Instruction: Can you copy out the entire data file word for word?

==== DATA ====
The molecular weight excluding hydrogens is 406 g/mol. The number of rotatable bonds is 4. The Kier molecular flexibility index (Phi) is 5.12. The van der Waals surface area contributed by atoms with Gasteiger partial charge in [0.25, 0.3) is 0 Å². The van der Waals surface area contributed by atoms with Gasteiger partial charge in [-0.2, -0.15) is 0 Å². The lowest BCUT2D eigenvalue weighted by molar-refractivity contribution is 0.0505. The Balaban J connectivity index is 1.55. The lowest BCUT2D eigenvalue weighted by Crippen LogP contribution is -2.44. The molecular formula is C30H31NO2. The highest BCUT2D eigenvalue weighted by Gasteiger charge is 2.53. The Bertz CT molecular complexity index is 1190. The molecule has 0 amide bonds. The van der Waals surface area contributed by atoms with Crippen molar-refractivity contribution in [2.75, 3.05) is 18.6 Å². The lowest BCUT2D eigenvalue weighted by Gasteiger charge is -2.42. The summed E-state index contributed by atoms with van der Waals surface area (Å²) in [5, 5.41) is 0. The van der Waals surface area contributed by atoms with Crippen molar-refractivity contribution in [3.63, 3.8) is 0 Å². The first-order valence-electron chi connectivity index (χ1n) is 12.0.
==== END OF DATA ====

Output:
The molecular weight excluding hydrogens is 406 g/mol. The number of rotatable bonds is 4. The Kier molecular flexibility index (Phi) is 5.12. The van der Waals surface area contributed by atoms with Gasteiger partial charge in [0.25, 0.3) is 0 Å². The van der Waals surface area contributed by atoms with Gasteiger partial charge in [-0.2, -0.15) is 0 Å². The lowest BCUT2D eigenvalue weighted by molar-refractivity contribution is 0.0505. The Balaban J connectivity index is 1.55. The lowest BCUT2D eigenvalue weighted by Crippen LogP contribution is -2.44. The molecular formula is C30H31NO2. The highest BCUT2D eigenvalue weighted by Gasteiger charge is 2.53. The Bertz CT molecular complexity index is 1190. The molecule has 0 amide bonds. The van der Waals surface area contributed by atoms with Crippen molar-refractivity contribution in [2.75, 3.05) is 18.6 Å². The lowest BCUT2D eigenvalue weighted by Gasteiger charge is -2.42. The summed E-state index contributed by atoms with van der Waals surface area (Å²) in [5, 5.41) is 0. The van der Waals surface area contributed by atoms with Crippen molar-refractivity contribution in [3.63, 3.8) is 0 Å². The first-order valence-electron chi connectivity index (χ1n) is 12.0.